Hierarchy, scale, and complexity: Arcola Mounds (22WS516) and Mississippian ceremonialism in the Southern Yazoo Basin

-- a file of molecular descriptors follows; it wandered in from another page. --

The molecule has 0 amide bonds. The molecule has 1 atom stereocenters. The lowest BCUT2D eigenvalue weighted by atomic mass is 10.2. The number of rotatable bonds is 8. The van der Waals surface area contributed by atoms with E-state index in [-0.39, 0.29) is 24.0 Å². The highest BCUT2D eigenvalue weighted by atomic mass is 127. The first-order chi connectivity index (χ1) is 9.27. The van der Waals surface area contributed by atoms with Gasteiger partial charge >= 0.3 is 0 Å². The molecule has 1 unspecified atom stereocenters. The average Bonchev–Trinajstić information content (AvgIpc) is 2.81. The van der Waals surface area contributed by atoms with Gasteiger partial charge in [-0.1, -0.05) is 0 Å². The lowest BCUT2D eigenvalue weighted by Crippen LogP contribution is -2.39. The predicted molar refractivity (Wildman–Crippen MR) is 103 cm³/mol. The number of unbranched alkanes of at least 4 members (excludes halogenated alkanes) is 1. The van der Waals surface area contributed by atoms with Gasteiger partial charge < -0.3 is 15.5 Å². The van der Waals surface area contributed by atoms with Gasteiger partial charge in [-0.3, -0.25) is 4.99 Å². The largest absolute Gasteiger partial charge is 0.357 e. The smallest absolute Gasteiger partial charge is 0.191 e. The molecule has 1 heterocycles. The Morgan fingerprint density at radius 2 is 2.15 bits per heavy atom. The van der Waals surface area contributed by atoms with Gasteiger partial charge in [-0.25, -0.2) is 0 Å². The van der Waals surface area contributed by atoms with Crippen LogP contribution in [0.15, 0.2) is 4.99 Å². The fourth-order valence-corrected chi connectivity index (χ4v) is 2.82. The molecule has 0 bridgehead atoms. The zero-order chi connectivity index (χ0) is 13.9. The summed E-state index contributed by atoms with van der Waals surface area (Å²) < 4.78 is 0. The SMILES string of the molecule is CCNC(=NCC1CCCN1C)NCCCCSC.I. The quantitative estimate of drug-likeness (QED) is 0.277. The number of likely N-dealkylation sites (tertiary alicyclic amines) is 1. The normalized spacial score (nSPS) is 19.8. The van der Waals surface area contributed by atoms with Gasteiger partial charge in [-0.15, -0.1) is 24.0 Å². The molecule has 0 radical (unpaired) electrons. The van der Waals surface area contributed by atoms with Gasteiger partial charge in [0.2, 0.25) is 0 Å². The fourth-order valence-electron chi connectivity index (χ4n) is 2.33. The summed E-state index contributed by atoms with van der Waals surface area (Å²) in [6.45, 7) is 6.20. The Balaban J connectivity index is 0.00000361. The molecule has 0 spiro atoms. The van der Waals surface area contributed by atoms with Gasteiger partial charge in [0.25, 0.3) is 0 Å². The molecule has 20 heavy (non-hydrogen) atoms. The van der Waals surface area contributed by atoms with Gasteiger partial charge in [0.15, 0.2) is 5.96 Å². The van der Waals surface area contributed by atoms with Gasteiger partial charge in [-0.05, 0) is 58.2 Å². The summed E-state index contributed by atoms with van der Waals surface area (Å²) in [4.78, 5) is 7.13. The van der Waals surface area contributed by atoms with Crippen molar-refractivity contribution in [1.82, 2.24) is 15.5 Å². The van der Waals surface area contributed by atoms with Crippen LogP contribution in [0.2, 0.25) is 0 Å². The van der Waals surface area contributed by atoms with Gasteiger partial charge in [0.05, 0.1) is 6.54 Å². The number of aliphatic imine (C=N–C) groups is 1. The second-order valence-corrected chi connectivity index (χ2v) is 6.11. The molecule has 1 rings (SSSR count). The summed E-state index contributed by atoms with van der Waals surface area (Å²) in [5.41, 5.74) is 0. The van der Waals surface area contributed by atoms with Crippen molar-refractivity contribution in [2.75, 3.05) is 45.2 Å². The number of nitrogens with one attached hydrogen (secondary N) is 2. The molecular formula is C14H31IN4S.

This dissertation examines ancient complexity among Mississippian mound centers in the Southern Yazoo Basin of the Lower Mississippi River Valley using an integrated landscape and historical approach. Combining a regional settlement pattern analysis, field investigations at the multiple-mound center of Arcola (22WS516), and a ceramic functional analysis including additional contexts from Rolling Fork (22SH506), and Winterville (22WS516), mound centers are best characterized as low-density residential ceremonial centers. Dispersed populations were integrated through mound construction activities and group gatherings at these large sites. Settlement pattern analysis indicates that large, multiple-mound centers are located in close proximity, likely precluding the presence of buffer zones, an attribute of competitive chiefly polities. Hinterland residents, possibly aligned with different polities, likely interacted regularly across the basin. While there are examples of size hierarchies within four distinct mound center pairings, the pairings are between three and six hours apart overland, extraordinarily close if these polities were organized as complex chiefdoms. Field investigations at the Arcola Mounds, consisting of geophysical survey, controlled artifact surface collection, and testing of geophysical anomalies, delineated two residential areas at the site, north and south of Mound A. Excavations encountered diverse contexts dated to different times in the site’s history, between AD 1350 and 1500, indicating low population density at any one point in time. Although ceramic styles are diverse, ceramic inventories are homogenous between sites and through time suggesting a high amount of social integration across the region and the lack of boundaries to exchange. Ceramic functional analysis, combining data sets from three sites, indicates a basin-wide preference for bowls at the mound centers with different kinds of bowls appropriate for different kinds of group activity. These patterns in mound use and ceramic vessel use have a deep history in the basin, reminiscent of Late Woodland Coles Creek mound centers and the large Early Mississippian centers in the region. With little evidence of warfare pressure or elite manipulation of long-distance exchange networks, polity integration appears based upon ideological principles, rooted in communal practice. The persistence of communality in the Southern Yazoo Basin suggests that some local traditions endured despite changes in the subsistence base, and that strongly corporate traditions can be associated with large scales of monumental construction.